• The middle securely point is tough because the dress flange allows very little room to get in to tighten the screws that hold it to the anchor.  I had to use a short screwdriver bit gripped by a pair of Vise-Grips

The other end of my tube surround looks like this:

  •  that if you have sliding glass door in a tub, you will have to remove them (they lift out with some difficulty due to their weight and put them somewhere else.  You will need the full width of the opening to get in and out of the surround and lift your leg over the tub side.
  • You will want grab bars immediately outside the tub to help you with the tricky business of getting out of the tub surround. Have them at both end of the tub.

Telephone shower

You want one that slides up and down on a track...and you'll need to have it permanently plumbed in or connected to the shower head with a diverter.  Another possibility: I replaced the telephone shower head with a bidet spray head, which looks like a kitchen sink sprayer (but has the threads for tehephone shower hose) and does a dandy job of blowing the shaving crud out of my multiple-blade Gillette razor.

The Toilet

...should be an elevated one.  If you are anything over 5'9", you will find the height of regular toilets, ridiculously low (they have to work of kids, remember) and hard to get down to or up from if you've any kind of disability or limitations.  I had an lovely old American Standard Luxor toilet that looked like a piece of 1950's modern art, flushed better than anything I've ever had and was designed so that it could not overflow (tank was at the same height as the bowl) and was very quiet.  But it was too damn low.  Any plumbing supply store/Lowe's/Home Depot have elevated height toilet, 17" to 19" high.  Try them.  If it isn't enough, you can special order even taller ones or build in a platform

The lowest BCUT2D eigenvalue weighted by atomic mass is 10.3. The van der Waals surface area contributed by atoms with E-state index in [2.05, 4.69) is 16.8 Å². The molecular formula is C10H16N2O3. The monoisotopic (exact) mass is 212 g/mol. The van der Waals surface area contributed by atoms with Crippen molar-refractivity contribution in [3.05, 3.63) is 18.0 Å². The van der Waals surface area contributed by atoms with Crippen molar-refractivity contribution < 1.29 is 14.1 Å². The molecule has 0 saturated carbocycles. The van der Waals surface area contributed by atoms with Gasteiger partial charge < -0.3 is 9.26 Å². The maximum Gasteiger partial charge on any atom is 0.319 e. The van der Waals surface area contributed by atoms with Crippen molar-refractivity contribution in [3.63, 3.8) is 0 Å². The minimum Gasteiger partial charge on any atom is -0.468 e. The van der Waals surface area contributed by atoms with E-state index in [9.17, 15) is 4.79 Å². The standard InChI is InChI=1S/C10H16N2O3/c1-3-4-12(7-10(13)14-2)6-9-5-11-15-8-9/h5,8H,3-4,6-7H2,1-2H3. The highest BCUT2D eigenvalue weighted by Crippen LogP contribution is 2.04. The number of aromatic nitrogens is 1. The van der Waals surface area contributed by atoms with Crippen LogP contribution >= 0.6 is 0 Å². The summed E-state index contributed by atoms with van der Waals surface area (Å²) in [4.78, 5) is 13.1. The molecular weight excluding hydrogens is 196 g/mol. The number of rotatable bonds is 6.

Bidet Toilet Seat

Ha-ha. Bidets are silly French bathroom weirdness. No. Bidets mean you get really clean (when did you ever get your hands clean by just rubbing paper towel over them?) and you don't have to dance on the can to get to yourself with the toilet paper.  And then, at least for guys, you never use toilet paper again, and your hands don't get dirty.  Finally, if you have IBS or colitis of C. Diff. or the like, your bottom will thank you.  You can see a bidet toilet seat in the picture of the swing-down toilet grab bar.  I've had mine for 5-6 years and greatly appreciate it.
Brondell has an excellent line of them; you can usually get one for around $300 on sale or an open-box.  Installation involves three steps:
The seat has a wireless remote control...jet selection for girls and boys, water temperature control, warm air toasting your bottom and like that.  In the picure above of the swing-down toilet gragb bar, you can see the remote control on the toilent tank top next to the answering machine


I put together my master bed in the early '70's when I found a 6' diameter round mahogany table with leaves, damaged and cast off at an antique store.  The half that wasn't damaged I made the headboard, the rest of it I cut up to make a dresser attached to the back of the headboard.  A king-sized bed in our room takes up too much room for bedside table, so I have stuff on the headboard.  Present and useful are:
Double click to see it enlarged with the annotations readable.

The trapeze itself is just rope and a 16" piece of 1" plastic electrical conduit.  It's tied to the ceiling with a piece of strut channel (look up at the ceiling in any big box store and you'll see it used in all kinds of ways for all purposes).  You can buy it at Lowes or HD...I got a 2' length of half depth channel, with one 1/4-20 spring nut, an eye bolt and two lag screws and fender washers to bolt it to the joists. Total cost about $15. 


The Kleenex box is mounted to a couple of flanges that slip inside cuts in the back of a Kleenex box...the box ix then held in by some velcro